In this month’s blog, Heidi Landis CANY’s AED interviews our new full-time drama therapists. CANY community meet Lisa Gail Schwartz and Carrie Watt.
Heidi: We are so excited to have you both with us this year.What do you want the Synthesis readers to know about you?
Lisa Gail : It is an honor for me to be welcomed with open arms to the CANY team. I am extremely dedicated and committed to providing the highest standard of quality care to individuals, families, and communities. I strive to contribute positive mental health services aimed at improving clients’ quality of life and fostering therapeutic alliances. I am a hard working, flexible individual, with a taste for adventure.
Carrie: My name is Carrie Watt, and I graduated from the NYU drama therapy master’s program in May. Originally hailing from the Chicago land area, I have been residing in New York for the past six years. I received my BFA in Acting from Rutgers University and had the pleasure of studying abroad at the Globe Theater in London for a year. After working as both an actor and a casting director in New York, I found myself disenchanted with the industry, stuck in a creativity rut and feeling deeply unfulfilled in my work. Somewhere in the back of my mind, I remembered a summer acting teacher of mine who received her master’s in drama therapy at NYU, and suddenly, my path became clear. Drama therapy combines all of the things I longed to find a career, the ability to play and be creative, the chance to work closely with a diverse group of people, and the opportunity to share the magical, healing world of theater with others. I feel privileged to get to do the work I do and thrilled to start my career as a drama therapist at CANY.
Heidi: Why did you want to work at CANY?
Lisa Gail: The CANY model is one that has always intrigued me. I took a few workshops at conferences and was consistently blown away by the knowledge and insight the facilitators shared about working with trauma and complex trauma. Each time I left a workshop, I felt motivated to incorporate the new concepts into my practice. In comparison to my earlier experiences as a drama therapist, the idea of co-leadership seemed like a breath of fresh air.
Carrie: I had the pleasure of working with CANY as an intern last fall and from the first group meeting, it felt like home. There is a real sense of community among the staff at CANY and those relationships provide a strong backbone in the work we do. As an intern, I grew immensely during my time at CANY, thanks to incredible mentors and clients and I look forward to continuing to learn and grow throughout my time at CANY. I could not imagine a better way to begin my career as a drama therapist.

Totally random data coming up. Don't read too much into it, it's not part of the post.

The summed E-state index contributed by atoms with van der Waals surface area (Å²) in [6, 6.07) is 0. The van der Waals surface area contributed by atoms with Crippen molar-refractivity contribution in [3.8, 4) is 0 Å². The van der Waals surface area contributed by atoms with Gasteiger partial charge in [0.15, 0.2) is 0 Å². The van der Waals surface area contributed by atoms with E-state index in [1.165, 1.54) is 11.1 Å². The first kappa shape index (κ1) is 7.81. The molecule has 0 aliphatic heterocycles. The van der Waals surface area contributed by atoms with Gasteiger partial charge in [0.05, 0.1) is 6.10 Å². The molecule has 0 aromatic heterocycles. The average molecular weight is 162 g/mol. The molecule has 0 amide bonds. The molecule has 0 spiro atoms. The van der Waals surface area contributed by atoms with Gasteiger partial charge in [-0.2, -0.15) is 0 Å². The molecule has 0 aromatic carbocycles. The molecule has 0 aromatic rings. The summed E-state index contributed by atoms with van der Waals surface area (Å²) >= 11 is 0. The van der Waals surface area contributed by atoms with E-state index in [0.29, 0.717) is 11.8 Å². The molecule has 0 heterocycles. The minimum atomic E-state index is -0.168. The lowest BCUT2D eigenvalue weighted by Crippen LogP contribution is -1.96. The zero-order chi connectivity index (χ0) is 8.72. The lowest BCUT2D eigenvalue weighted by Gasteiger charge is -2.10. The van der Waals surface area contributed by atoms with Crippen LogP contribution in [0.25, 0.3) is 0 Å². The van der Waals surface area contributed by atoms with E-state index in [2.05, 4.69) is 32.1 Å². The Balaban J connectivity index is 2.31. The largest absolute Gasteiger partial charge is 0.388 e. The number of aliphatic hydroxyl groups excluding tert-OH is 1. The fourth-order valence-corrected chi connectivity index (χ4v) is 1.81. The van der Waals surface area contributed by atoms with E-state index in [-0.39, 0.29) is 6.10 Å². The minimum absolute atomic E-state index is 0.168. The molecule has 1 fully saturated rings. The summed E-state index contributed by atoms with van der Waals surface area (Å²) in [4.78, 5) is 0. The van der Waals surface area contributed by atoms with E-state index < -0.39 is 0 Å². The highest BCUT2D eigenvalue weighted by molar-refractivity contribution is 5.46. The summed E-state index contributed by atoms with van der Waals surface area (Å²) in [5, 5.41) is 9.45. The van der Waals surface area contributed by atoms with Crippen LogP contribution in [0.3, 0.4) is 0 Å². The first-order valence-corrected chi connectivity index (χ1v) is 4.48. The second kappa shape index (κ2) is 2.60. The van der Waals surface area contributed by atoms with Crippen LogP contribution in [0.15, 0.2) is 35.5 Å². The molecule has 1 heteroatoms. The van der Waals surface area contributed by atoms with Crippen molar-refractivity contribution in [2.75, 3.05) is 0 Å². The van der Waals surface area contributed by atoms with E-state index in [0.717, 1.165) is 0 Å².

Heidi: What’s one thing that has stood out to you about the CANY model since you started here?
Lisa Gail: The therapists’ ability to work with what is in the room. The experiential nature of CANY’s Trauma-informed drama therapy model provides the co-facilitators the space to work openly while continuing to provide enough containment for the client to explore safely,themes to emerge organically and the CANY model uses strength-based techniques that empower clients and in doing so, evoke change.
Carrie: One thing I find outstanding about the CANY model is the way we honor relationship as the vehicle for healing. We champion the belief that emotional well-being relies on healthy relationships, and we strive to foster connections in our groups and also throughout our organization. Whether it be in working with co-therapists or meeting with site partner before a group, or in our communications with board members, we strive for open, direct communication as a way of strengthening connections. It is wonderful to work with people who are interested in building each other up and supporting one another to be their best.
Heidi: What was the last thing you heard or saw which made you laugh out loud?